As a topic up for public discussion, socially conscious investing comes with some political touchiness, mostly thanks to its inherent interconnection with the broader climate science debate. Just as our overall political climate has pulled us further apart and closer to the poles of our partisan spectrum, the divisiveness surrounding socially conscious investing has created the appearance of two camps in total opposition. And just as in our political discourse, fundamentally important nuance falls to the wayside.
In turn, much of the financial industry continues to discount any socially conscious approach as misguided philosophy, therefore dismissing consistent demand from investors. And as some socially conscious investors may themselves misunderstand or overlook meaningful details, advisors remain unwilling to engage. In fact, only 18% of financial advisors in 2017 reported ever having a conversation with clients about responsible investing options, according to Nuveen. Yet about three quarters of investors seek that kind of investment solution, according to Morgan Stanley.
Something so innately complex as socially responsible investing deserves a far deeper look from all sides than politicization allows, which means reasonable proponents must work even more intently on communicating its important distinctions that matter most to every investor. Until then, the financial industry will continue to conflate socially conscious investing approaches, to assume all approaches undercut returns and to misunderstand the ways in which different approaches can make a more meaningful impact.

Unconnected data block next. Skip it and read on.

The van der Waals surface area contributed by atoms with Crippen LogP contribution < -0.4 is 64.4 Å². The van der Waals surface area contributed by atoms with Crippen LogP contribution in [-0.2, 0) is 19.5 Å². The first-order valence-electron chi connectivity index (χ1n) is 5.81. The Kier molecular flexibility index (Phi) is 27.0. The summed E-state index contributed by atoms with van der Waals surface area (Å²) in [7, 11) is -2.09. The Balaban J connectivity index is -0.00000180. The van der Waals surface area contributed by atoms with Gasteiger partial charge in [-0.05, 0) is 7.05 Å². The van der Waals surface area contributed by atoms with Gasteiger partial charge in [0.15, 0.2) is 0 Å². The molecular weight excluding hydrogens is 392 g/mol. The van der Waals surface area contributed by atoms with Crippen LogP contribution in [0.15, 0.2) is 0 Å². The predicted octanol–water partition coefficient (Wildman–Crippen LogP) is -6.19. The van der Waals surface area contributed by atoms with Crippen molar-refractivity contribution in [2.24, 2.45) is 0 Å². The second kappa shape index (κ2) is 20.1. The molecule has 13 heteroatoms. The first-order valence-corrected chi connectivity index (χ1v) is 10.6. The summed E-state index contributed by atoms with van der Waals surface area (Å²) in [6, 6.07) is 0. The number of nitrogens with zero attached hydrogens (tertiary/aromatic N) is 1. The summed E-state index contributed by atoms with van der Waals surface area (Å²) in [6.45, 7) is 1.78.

Conflating The Approaches
Many socially conscious investment critics often unknowingly conflate various socially conscious investing approaches into one, formulaic methodology. Often, these critics erroneously narrow the definition down to what’s known as socially responsible investing (SRI), whereby an asset manager prioritizes specific values ahead of performance by excluding certain sectors, companies or products from a portfolio. This often manifests in the removal of climate-unfriendly companies, thus connecting what’s otherwise a straightforward investment methodology to a particular political leaning.
Since blindly screening out entire industries could in fact create unintended risks and performance downside, critics more partial to fossil fuel protectionism tend to argue that socially conscious investing as a whole fundamentally goes against the fiduciary role of an investment manager. While that may arguably hold true for a hardline SRI methodology, many other socially conscious investment approaches can create a much more meaningful balance between personal values, risk and performance. A top-down ESG strategy, for example, prioritizes returns as well as risk aversion by investing in companies that rate highly in environmental, social and governance (ESG) factors.